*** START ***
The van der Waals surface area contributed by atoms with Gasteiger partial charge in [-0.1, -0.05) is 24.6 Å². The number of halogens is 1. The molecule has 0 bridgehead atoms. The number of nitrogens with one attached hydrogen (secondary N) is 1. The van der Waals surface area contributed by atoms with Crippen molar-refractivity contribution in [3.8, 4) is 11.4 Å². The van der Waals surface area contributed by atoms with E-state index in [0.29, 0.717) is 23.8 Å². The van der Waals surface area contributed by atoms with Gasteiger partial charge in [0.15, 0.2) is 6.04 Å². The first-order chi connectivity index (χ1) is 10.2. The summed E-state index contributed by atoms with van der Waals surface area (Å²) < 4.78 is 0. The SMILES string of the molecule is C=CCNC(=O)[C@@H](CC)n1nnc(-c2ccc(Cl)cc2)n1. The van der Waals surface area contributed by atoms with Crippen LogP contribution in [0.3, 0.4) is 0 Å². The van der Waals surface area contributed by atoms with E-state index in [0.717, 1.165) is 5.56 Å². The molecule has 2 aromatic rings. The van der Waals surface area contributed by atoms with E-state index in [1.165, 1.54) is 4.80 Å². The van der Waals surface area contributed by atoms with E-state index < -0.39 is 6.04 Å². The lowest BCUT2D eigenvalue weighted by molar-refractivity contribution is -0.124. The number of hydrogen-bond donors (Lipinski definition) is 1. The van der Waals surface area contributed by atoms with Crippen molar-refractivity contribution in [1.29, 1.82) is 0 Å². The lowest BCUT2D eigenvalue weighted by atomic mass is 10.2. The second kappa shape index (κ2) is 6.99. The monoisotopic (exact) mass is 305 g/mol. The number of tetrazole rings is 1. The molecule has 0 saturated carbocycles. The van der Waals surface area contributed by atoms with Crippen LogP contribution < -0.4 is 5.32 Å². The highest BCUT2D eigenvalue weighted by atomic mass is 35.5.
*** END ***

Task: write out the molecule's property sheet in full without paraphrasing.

The van der Waals surface area contributed by atoms with Gasteiger partial charge in [-0.1, -0.05) is 24.6 Å². The number of halogens is 1. The molecule has 0 bridgehead atoms. The number of nitrogens with one attached hydrogen (secondary N) is 1. The van der Waals surface area contributed by atoms with Crippen molar-refractivity contribution in [3.8, 4) is 11.4 Å². The van der Waals surface area contributed by atoms with E-state index in [0.29, 0.717) is 23.8 Å². The van der Waals surface area contributed by atoms with Gasteiger partial charge in [0.15, 0.2) is 6.04 Å². The first-order chi connectivity index (χ1) is 10.2. The summed E-state index contributed by atoms with van der Waals surface area (Å²) < 4.78 is 0. The SMILES string of the molecule is C=CCNC(=O)[C@@H](CC)n1nnc(-c2ccc(Cl)cc2)n1. The van der Waals surface area contributed by atoms with Crippen LogP contribution in [0.3, 0.4) is 0 Å². The van der Waals surface area contributed by atoms with E-state index in [0.717, 1.165) is 5.56 Å². The molecule has 2 aromatic rings. The van der Waals surface area contributed by atoms with E-state index in [1.165, 1.54) is 4.80 Å². The van der Waals surface area contributed by atoms with E-state index < -0.39 is 6.04 Å². The lowest BCUT2D eigenvalue weighted by molar-refractivity contribution is -0.124. The number of hydrogen-bond donors (Lipinski definition) is 1. The van der Waals surface area contributed by atoms with Crippen molar-refractivity contribution in [1.29, 1.82) is 0 Å². The lowest BCUT2D eigenvalue weighted by atomic mass is 10.2. The second kappa shape index (κ2) is 6.99. The monoisotopic (exact) mass is 305 g/mol. The number of tetrazole rings is 1. The molecule has 0 saturated carbocycles. The van der Waals surface area contributed by atoms with Crippen LogP contribution < -0.4 is 5.32 Å². The highest BCUT2D eigenvalue weighted by atomic mass is 35.5.